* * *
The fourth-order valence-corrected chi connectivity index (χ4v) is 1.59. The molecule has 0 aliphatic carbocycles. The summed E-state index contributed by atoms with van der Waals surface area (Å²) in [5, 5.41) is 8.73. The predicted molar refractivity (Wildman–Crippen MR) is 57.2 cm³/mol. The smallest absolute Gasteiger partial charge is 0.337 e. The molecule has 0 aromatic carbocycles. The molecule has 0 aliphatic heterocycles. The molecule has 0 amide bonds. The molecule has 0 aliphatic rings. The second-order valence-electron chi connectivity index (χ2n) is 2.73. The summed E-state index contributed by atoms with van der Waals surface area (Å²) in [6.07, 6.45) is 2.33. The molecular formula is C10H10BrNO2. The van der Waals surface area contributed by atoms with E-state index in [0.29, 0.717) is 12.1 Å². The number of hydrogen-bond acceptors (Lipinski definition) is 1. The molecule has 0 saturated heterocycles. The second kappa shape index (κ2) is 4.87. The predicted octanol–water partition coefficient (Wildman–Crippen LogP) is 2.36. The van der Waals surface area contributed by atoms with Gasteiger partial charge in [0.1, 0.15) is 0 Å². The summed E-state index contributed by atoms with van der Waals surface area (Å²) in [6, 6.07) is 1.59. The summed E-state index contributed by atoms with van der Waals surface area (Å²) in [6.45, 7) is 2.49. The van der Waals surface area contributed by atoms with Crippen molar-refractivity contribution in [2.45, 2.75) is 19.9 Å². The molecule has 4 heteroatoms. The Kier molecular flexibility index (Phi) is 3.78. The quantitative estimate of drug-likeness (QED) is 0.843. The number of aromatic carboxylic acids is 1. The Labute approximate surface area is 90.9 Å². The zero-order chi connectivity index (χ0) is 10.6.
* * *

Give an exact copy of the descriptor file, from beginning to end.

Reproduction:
The fourth-order valence-corrected chi connectivity index (χ4v) is 1.59. The molecule has 0 aliphatic carbocycles. The summed E-state index contributed by atoms with van der Waals surface area (Å²) in [5, 5.41) is 8.73. The predicted molar refractivity (Wildman–Crippen MR) is 57.2 cm³/mol. The smallest absolute Gasteiger partial charge is 0.337 e. The molecule has 0 aromatic carbocycles. The molecule has 0 aliphatic heterocycles. The molecule has 0 amide bonds. The molecule has 0 aliphatic rings. The second-order valence-electron chi connectivity index (χ2n) is 2.73. The summed E-state index contributed by atoms with van der Waals surface area (Å²) in [6.07, 6.45) is 2.33. The molecular formula is C10H10BrNO2. The van der Waals surface area contributed by atoms with E-state index in [0.29, 0.717) is 12.1 Å². The number of hydrogen-bond acceptors (Lipinski definition) is 1. The molecule has 0 saturated heterocycles. The second kappa shape index (κ2) is 4.87. The predicted octanol–water partition coefficient (Wildman–Crippen LogP) is 2.36. The van der Waals surface area contributed by atoms with Gasteiger partial charge in [0.1, 0.15) is 0 Å². The summed E-state index contributed by atoms with van der Waals surface area (Å²) in [6, 6.07) is 1.59. The summed E-state index contributed by atoms with van der Waals surface area (Å²) in [6.45, 7) is 2.49. The van der Waals surface area contributed by atoms with Crippen molar-refractivity contribution in [2.45, 2.75) is 19.9 Å². The molecule has 4 heteroatoms. The Kier molecular flexibility index (Phi) is 3.78. The quantitative estimate of drug-likeness (QED) is 0.843. The number of aromatic carboxylic acids is 1. The Labute approximate surface area is 90.9 Å². The zero-order chi connectivity index (χ0) is 10.6.